Home >Money >Personal-finance >A little bit of risk can help achieve your financial goals

If you are staying away from investing, as many people do, for the fear of risk, you may actually be putting your financial situation and goals at risk. Holding all your savings in a savings bank account—which is today’s equivalent of putting money under the pillow—may eliminate the risk of losing the absolute value of the principal, but the low returns that your money will earn will mean two things: one, you aren’t able to accumulate the corpus; and two, you will lose the real value of the amount invested. 

If you trade some degree of safety for higher returns, you will be able to protect your goals in the long run. Here are a few ways in which you can balance investment risks.

Divide and invest to beat inflation

Inflation is the invisible risk that you have to deal with even as you protect your investments from volatility or default. But products that provide the comfort of safety and liquidity tend to offer low returns. If the returns are lower than inflation, it means that your money is losing purchasing power. The longer you hold your money in such products, the greater is the loss in value. Here’s an example. If your savings bank account earns an interest of 3.5% per annum and the inflation rate is 4%, then 10,000 in the savings account would have a real value of only 9,529 a decade later. 

The solution is obviously to earn higher returns that not only negates the impact of inflation but also helps your portfolio grow in value over time. The efficient way to do this is to look at your future money needs through a time lens and demarcate your holdings according to when you need to use the funds. So, set your goals and decide when they have to be achieved.

Hold only what you need immediately, including the first tranche of emergency funds, in products that are highly liquid and have negligible risk of volatility or default. Such products include savings bank accounts and money market schemes. 

The investments earmarked for goals a little farther away should be held in products where the returns are higher. Trade off some benefits of liquidity and convenience of easy withdrawal for better returns for this segment of the portfolio. Products that meet these specifications include short-term fixed deposits, short-term plans and fixed maturity plans of mutual funds, and debt products whose maturity is aligned to when the funds are required for the goals.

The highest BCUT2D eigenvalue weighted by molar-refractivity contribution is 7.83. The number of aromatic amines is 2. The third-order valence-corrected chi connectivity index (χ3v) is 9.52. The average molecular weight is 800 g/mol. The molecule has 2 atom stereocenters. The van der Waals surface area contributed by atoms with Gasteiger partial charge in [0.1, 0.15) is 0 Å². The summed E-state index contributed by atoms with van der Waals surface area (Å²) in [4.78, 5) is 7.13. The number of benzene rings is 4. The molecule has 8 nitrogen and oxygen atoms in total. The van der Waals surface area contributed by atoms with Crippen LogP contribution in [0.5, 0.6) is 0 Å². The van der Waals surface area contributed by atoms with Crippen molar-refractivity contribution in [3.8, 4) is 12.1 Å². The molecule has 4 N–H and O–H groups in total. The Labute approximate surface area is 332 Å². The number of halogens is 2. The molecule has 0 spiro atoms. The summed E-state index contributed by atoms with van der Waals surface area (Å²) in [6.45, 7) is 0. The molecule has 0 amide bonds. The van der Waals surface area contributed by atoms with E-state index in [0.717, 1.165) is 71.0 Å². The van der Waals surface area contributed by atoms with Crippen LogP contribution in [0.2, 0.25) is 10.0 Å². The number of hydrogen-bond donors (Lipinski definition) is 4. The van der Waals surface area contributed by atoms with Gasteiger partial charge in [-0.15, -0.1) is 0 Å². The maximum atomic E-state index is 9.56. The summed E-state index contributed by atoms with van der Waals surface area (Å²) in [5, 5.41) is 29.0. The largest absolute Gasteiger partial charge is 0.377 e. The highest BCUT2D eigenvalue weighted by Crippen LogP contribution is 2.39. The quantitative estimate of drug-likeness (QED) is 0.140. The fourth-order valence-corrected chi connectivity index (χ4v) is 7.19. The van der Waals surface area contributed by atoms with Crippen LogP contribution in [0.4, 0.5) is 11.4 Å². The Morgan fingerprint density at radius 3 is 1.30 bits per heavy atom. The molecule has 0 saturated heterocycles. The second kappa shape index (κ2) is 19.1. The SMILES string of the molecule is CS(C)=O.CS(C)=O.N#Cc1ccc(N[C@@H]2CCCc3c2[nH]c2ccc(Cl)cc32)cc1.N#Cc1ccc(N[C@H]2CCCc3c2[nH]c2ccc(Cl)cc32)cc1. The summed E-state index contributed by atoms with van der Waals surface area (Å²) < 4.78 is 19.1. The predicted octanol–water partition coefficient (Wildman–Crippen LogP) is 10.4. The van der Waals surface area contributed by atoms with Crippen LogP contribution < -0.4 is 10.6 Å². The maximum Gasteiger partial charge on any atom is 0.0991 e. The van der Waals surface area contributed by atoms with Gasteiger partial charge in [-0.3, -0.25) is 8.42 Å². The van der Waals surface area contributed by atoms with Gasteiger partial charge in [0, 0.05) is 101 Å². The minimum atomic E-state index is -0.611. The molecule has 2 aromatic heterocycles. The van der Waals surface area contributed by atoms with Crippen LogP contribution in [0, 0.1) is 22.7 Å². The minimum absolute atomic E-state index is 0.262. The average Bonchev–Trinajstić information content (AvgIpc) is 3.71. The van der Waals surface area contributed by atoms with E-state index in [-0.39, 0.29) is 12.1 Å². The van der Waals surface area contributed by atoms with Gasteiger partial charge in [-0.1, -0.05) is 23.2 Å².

For the portion of your portfolio that you intend to use only well in the future, you can look at higher-return products in equity and debt. Such products face short-term fluctuations in value and restrictions on liquidity (if you want to get the best out of them), which makes them unsuitable for short-term needs.  

By demarcating your portfolio on the basis of when you require the funds, you are not only protecting your portfolio from the risk of inflation from low returns but also ensuring that it is able to fund the goals as and when they arise. 

Let time iron out fluctuations

Many investors see fluctuation in the value of an investment as the most visible sign of risk. The volatility in price means that the realised value of the investment may be lower than the amount invested. Volatility is the market’s response to factors that affect the investment, be it equity, debt securities, real estate, gold, or anything else. If the investment is fundamentally sound, then the good news will outpace the bad, and over time propel the value to a much higher level than the acquisition price. But for this to happen, you need time on your side. For investments earmarked for goals in the future, interim volatility should not concern you and your focus should be on where the price will go given the fundamental strengths of the investment. Fluctuation in price is an issue when the funds invested are required in the immediate future and you may have to sell at a loss. 

To reduce the risk of volatility as a barrier to investment, earmark investments in equity and other volatile assets for long-term goals. Protect the appreciation in the investments by redeeming the funds and moving to products with stable returns as the goals come closer.

The volatility in the prices of long-term debt securities from changes in interest rates in the market can be dealt with by holding the security to maturity. The risk of losing value in the bonds is a concern only if the bond is sold or redeemed before maturity. If you hold the bond to maturity you get the full amount as contracted on redemption. To implement this strategy effectively, align the tenor of the bonds to that of the goals. The goals must have at least as much time as the tenor of the bond so that it does not become necessary to sell at a loss before maturity. 

Keep your financial goals in sight

A situation that many face is finding themselves unable to meet goals not because they have not saved or invested but because their investments are tied up in assets that do not support their goals. They may need income to meet some regular expense, say, the college fees of their children, but find that their money is tied up in equity or Public Provident Fund or another investment that doesn’t generate regular income. Or, the money is invested in bonds that pay periodic interest but the corpus is required only well in the future.

If the interest received is not invested immediately, it will affect the final corpus that is accumulated. This mismatch between the goals’ need for liquidity, income or growth and the assets in which the money can be avoided by keeping the goal in focus while selecting the investment.

Selecting and managing investments in line with the goals will help rationalise the risks.

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